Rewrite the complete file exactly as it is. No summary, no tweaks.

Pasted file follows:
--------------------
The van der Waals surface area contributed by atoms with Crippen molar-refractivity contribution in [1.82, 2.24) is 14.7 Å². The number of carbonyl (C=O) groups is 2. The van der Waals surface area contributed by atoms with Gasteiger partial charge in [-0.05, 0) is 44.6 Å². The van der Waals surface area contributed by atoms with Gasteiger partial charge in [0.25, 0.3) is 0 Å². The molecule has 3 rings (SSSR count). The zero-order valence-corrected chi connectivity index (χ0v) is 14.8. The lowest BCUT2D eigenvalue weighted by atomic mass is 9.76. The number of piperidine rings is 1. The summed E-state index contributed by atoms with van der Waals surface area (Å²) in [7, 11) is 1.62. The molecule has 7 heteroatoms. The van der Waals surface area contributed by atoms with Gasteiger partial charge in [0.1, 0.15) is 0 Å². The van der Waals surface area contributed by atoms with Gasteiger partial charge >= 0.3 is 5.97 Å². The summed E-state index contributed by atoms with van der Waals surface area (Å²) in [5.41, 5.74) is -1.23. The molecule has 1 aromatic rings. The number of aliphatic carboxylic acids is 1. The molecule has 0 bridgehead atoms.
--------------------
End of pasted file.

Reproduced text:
The van der Waals surface area contributed by atoms with Crippen molar-refractivity contribution in [1.82, 2.24) is 14.7 Å². The number of carbonyl (C=O) groups is 2. The van der Waals surface area contributed by atoms with Gasteiger partial charge in [-0.05, 0) is 44.6 Å². The van der Waals surface area contributed by atoms with Gasteiger partial charge in [0.25, 0.3) is 0 Å². The molecule has 3 rings (SSSR count). The zero-order valence-corrected chi connectivity index (χ0v) is 14.8. The lowest BCUT2D eigenvalue weighted by atomic mass is 9.76. The number of piperidine rings is 1. The summed E-state index contributed by atoms with van der Waals surface area (Å²) in [7, 11) is 1.62. The molecule has 7 heteroatoms. The van der Waals surface area contributed by atoms with Gasteiger partial charge in [0.1, 0.15) is 0 Å². The van der Waals surface area contributed by atoms with Gasteiger partial charge >= 0.3 is 5.97 Å². The summed E-state index contributed by atoms with van der Waals surface area (Å²) in [5.41, 5.74) is -1.23. The molecule has 1 aromatic rings. The number of aliphatic carboxylic acids is 1. The molecule has 0 bridgehead atoms.